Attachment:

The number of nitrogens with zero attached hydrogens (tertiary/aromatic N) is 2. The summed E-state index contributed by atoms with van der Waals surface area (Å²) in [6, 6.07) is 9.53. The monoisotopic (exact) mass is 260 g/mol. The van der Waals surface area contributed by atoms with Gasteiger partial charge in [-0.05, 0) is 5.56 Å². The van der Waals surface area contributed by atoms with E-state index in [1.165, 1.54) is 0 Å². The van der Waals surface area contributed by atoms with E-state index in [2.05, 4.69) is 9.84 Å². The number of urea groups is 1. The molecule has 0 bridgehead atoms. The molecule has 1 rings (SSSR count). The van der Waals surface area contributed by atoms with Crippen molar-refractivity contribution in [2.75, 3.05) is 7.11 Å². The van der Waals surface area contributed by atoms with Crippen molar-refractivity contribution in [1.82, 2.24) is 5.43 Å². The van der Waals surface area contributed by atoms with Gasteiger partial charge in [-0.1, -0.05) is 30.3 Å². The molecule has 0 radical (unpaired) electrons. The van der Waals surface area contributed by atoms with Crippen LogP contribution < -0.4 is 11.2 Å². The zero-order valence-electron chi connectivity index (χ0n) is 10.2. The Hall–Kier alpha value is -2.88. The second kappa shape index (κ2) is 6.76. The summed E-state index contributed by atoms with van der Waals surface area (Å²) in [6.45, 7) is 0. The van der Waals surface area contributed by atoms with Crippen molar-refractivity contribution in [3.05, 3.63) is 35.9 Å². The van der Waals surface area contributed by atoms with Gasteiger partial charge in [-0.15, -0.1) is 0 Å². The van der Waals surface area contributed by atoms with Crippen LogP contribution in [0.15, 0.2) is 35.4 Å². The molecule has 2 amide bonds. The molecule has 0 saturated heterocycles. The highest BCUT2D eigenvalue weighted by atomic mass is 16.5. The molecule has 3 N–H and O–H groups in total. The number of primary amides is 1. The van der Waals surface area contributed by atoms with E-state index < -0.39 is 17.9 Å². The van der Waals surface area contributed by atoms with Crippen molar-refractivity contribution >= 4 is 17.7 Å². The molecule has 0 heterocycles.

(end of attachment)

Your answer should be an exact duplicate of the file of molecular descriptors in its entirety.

The number of nitrogens with zero attached hydrogens (tertiary/aromatic N) is 2. The summed E-state index contributed by atoms with van der Waals surface area (Å²) in [6, 6.07) is 9.53. The monoisotopic (exact) mass is 260 g/mol. The van der Waals surface area contributed by atoms with Gasteiger partial charge in [-0.05, 0) is 5.56 Å². The van der Waals surface area contributed by atoms with E-state index in [1.165, 1.54) is 0 Å². The van der Waals surface area contributed by atoms with E-state index in [2.05, 4.69) is 9.84 Å². The number of urea groups is 1. The molecule has 0 bridgehead atoms. The molecule has 1 rings (SSSR count). The van der Waals surface area contributed by atoms with Crippen molar-refractivity contribution in [2.75, 3.05) is 7.11 Å². The van der Waals surface area contributed by atoms with Crippen molar-refractivity contribution in [1.82, 2.24) is 5.43 Å². The van der Waals surface area contributed by atoms with Gasteiger partial charge in [-0.1, -0.05) is 30.3 Å². The molecule has 0 radical (unpaired) electrons. The van der Waals surface area contributed by atoms with Crippen LogP contribution < -0.4 is 11.2 Å². The zero-order valence-electron chi connectivity index (χ0n) is 10.2. The Hall–Kier alpha value is -2.88. The second kappa shape index (κ2) is 6.76. The summed E-state index contributed by atoms with van der Waals surface area (Å²) in [6.45, 7) is 0. The van der Waals surface area contributed by atoms with Crippen molar-refractivity contribution in [3.05, 3.63) is 35.9 Å². The van der Waals surface area contributed by atoms with Gasteiger partial charge in [-0.15, -0.1) is 0 Å². The van der Waals surface area contributed by atoms with Crippen LogP contribution in [0.15, 0.2) is 35.4 Å². The molecule has 2 amide bonds. The molecule has 0 saturated heterocycles. The highest BCUT2D eigenvalue weighted by atomic mass is 16.5. The molecule has 3 N–H and O–H groups in total. The number of primary amides is 1. The van der Waals surface area contributed by atoms with E-state index < -0.39 is 17.9 Å². The van der Waals surface area contributed by atoms with Crippen molar-refractivity contribution >= 4 is 17.7 Å². The molecule has 0 heterocycles.